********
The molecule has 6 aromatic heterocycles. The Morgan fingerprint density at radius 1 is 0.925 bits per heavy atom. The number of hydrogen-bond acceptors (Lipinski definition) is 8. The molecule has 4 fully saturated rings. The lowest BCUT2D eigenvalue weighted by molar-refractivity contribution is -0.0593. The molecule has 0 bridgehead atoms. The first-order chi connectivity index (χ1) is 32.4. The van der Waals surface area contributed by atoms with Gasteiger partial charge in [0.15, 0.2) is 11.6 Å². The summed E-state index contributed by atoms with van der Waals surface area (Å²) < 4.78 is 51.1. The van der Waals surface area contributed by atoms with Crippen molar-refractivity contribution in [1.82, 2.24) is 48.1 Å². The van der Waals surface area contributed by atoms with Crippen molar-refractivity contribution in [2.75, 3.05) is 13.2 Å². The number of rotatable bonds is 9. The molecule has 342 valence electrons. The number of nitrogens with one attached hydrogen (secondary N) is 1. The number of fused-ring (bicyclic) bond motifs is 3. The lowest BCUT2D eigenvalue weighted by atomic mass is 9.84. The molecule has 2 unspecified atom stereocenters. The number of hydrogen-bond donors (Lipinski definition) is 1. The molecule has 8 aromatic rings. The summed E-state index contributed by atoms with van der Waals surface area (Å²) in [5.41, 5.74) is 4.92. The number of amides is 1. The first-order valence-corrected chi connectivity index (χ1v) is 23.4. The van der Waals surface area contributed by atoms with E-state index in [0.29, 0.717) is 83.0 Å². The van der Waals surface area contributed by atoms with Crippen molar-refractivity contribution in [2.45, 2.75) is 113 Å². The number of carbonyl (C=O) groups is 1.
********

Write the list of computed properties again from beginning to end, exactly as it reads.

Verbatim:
The molecule has 6 aromatic heterocycles. The Morgan fingerprint density at radius 1 is 0.925 bits per heavy atom. The number of hydrogen-bond acceptors (Lipinski definition) is 8. The molecule has 4 fully saturated rings. The lowest BCUT2D eigenvalue weighted by molar-refractivity contribution is -0.0593. The molecule has 0 bridgehead atoms. The first-order chi connectivity index (χ1) is 32.4. The van der Waals surface area contributed by atoms with Gasteiger partial charge in [0.15, 0.2) is 11.6 Å². The summed E-state index contributed by atoms with van der Waals surface area (Å²) < 4.78 is 51.1. The van der Waals surface area contributed by atoms with Crippen molar-refractivity contribution in [1.82, 2.24) is 48.1 Å². The van der Waals surface area contributed by atoms with Crippen molar-refractivity contribution in [2.75, 3.05) is 13.2 Å². The number of rotatable bonds is 9. The molecule has 342 valence electrons. The number of nitrogens with one attached hydrogen (secondary N) is 1. The number of fused-ring (bicyclic) bond motifs is 3. The lowest BCUT2D eigenvalue weighted by atomic mass is 9.84. The molecule has 2 unspecified atom stereocenters. The number of hydrogen-bond donors (Lipinski definition) is 1. The molecule has 8 aromatic rings. The summed E-state index contributed by atoms with van der Waals surface area (Å²) in [5.41, 5.74) is 4.92. The number of amides is 1. The first-order valence-corrected chi connectivity index (χ1v) is 23.4. The van der Waals surface area contributed by atoms with E-state index in [0.29, 0.717) is 83.0 Å². The van der Waals surface area contributed by atoms with Crippen molar-refractivity contribution in [2.45, 2.75) is 113 Å². The number of carbonyl (C=O) groups is 1.